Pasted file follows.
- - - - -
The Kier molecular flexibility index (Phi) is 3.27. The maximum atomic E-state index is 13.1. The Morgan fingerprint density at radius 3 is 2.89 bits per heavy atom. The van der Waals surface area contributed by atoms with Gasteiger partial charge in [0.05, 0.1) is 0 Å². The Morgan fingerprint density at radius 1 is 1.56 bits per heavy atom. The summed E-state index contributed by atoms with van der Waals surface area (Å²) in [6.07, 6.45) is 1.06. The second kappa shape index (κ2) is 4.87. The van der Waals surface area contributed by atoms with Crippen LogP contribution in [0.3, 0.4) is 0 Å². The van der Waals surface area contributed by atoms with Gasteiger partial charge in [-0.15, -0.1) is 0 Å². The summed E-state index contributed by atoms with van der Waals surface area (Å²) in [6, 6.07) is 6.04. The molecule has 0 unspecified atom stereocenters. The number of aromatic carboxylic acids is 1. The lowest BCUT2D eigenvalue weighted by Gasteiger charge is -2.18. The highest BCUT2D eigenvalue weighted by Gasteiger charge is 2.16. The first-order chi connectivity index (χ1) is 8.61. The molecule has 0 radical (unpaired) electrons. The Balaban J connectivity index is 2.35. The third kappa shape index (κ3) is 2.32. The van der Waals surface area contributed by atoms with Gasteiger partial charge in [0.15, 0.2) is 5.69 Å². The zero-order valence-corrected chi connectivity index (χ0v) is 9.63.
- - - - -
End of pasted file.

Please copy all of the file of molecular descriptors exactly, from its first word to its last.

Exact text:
The Kier molecular flexibility index (Phi) is 3.27. The maximum atomic E-state index is 13.1. The Morgan fingerprint density at radius 3 is 2.89 bits per heavy atom. The van der Waals surface area contributed by atoms with Gasteiger partial charge in [0.05, 0.1) is 0 Å². The Morgan fingerprint density at radius 1 is 1.56 bits per heavy atom. The summed E-state index contributed by atoms with van der Waals surface area (Å²) in [6.07, 6.45) is 1.06. The second kappa shape index (κ2) is 4.87. The van der Waals surface area contributed by atoms with Crippen LogP contribution in [0.3, 0.4) is 0 Å². The van der Waals surface area contributed by atoms with Gasteiger partial charge in [-0.15, -0.1) is 0 Å². The summed E-state index contributed by atoms with van der Waals surface area (Å²) in [6, 6.07) is 6.04. The molecule has 0 unspecified atom stereocenters. The number of aromatic carboxylic acids is 1. The lowest BCUT2D eigenvalue weighted by Gasteiger charge is -2.18. The highest BCUT2D eigenvalue weighted by Gasteiger charge is 2.16. The first-order chi connectivity index (χ1) is 8.61. The molecule has 0 radical (unpaired) electrons. The Balaban J connectivity index is 2.35. The third kappa shape index (κ3) is 2.32. The van der Waals surface area contributed by atoms with Gasteiger partial charge in [0.15, 0.2) is 5.69 Å². The zero-order valence-corrected chi connectivity index (χ0v) is 9.63.